About the House (Downstairs)

Its been a while since I have recorded changes about the house. Things come and things go in small increments until you take a step back and realize they look a little different for someone who hasn't seen our place in a while. 


I'm done with shifting furniture for this place. Its exhausting and I like all the major pieces we have now so they aren't going anywhere. The rugs are what are prone to change. Ilana asked me to bring in a soft rug instead of the kilim and I used that as a valid excuse to go rug hunting again. I liked the tribal Persian we used at Castle Heights so much, I found one for myself. It feels more mature to me and changes the color scheme of our living room significantly.


Also, I realize we are not coffee table people. I have tried 4-5 different styles in this living room and not one has worked for the long run. Either my kids trash it, or its too big, or too heavy, or too low. I am going to keep this space open for running and floor games. The small side table can be pulled up when you need to rest a cup or book. And then easily cleared out for more play.


Check out the amazing new quilt my mother in law made for me. Its made of old denim fabric, cut from jeans she actually wore. I love its utilitarian modern folk look. Priceless. And its goes splendidly with the new rug. I found the pillow for $3. I couldn't believe it myself. Its beautiful an  the colors are just right.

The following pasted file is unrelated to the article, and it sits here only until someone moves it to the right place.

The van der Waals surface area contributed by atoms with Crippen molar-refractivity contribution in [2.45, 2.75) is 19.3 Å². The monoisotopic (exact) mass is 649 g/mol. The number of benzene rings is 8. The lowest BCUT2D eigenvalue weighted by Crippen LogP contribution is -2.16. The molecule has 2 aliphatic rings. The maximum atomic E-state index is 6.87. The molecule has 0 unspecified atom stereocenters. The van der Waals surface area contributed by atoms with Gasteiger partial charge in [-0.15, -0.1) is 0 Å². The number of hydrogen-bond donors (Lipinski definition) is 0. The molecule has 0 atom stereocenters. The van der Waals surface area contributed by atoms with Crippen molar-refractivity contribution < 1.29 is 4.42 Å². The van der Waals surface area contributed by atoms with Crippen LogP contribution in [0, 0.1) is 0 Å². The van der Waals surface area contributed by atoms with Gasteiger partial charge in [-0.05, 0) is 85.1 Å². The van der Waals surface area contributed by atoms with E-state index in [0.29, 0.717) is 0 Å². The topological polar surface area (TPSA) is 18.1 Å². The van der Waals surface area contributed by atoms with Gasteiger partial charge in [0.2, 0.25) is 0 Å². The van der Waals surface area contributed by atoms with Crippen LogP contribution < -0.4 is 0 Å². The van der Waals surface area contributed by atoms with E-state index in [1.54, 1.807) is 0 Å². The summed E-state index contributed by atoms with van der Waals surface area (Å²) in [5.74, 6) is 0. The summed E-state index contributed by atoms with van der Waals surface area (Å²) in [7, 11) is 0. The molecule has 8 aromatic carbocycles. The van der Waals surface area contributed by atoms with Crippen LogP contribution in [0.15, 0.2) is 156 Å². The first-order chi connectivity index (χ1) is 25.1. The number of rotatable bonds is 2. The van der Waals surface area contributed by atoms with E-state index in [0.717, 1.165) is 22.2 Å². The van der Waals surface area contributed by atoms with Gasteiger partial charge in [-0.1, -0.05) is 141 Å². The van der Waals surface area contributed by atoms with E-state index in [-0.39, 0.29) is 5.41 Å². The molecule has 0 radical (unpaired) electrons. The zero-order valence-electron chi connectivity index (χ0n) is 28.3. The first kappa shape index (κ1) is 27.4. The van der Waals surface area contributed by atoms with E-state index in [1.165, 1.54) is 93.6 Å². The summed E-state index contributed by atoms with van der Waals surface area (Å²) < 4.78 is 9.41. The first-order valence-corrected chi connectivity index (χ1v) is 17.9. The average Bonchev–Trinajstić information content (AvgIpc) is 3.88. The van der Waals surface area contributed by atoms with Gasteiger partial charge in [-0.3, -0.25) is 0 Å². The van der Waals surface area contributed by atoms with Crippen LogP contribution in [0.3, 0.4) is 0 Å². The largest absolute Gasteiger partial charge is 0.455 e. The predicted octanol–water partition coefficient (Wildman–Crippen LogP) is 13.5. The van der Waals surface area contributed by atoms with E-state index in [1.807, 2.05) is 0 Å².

No major changes in the dining room. The table, light, and fixtures are here to stay for the long haul. The gallery wall continues  to grow slowly with  a focus on desert and sea landscapes. Those are my favorite and since its the wall I stare at when I sit to eat, I get to pick the art. Truth be told, the dining table is the command center from where my laptop spends most of its time at these days too. I really want to get a pair of white Panton S chairs for the ends but A is not yet convinced they are a good idea. I'll work on him. I'm also kind of itching to repaint the long gray accent wall. I just don't know what new color that would be except another shade of gray so I wait for inspiration to strike.


Over MLK weekend I repainted our kitchen cabinets. They aren't my favorite, but there is nothing wrong with them either. They came with the house and are built quite solidly, so I will live with them until we move.  I got it into my head that with fresh paint, I would love them. But that didn't happen. It was a lot of work for not a huge reward; I took the doors off the frames, sanded the doors and cleaned the hardware, painted multiple coats, and put it all back together again. I chose Super White for the uppers and Kendall Charcoal for the lowers. It makes a slight difference, not huge. I was thinking of swapping out the hardware for brass but then I thought it would look too blogger 2014 so I stuck with the nickel Euro pull hardware I already had. I will say that the darker lowers are much easier to keep clean. Yay for that. A coat of fresh paint never hurt anyone.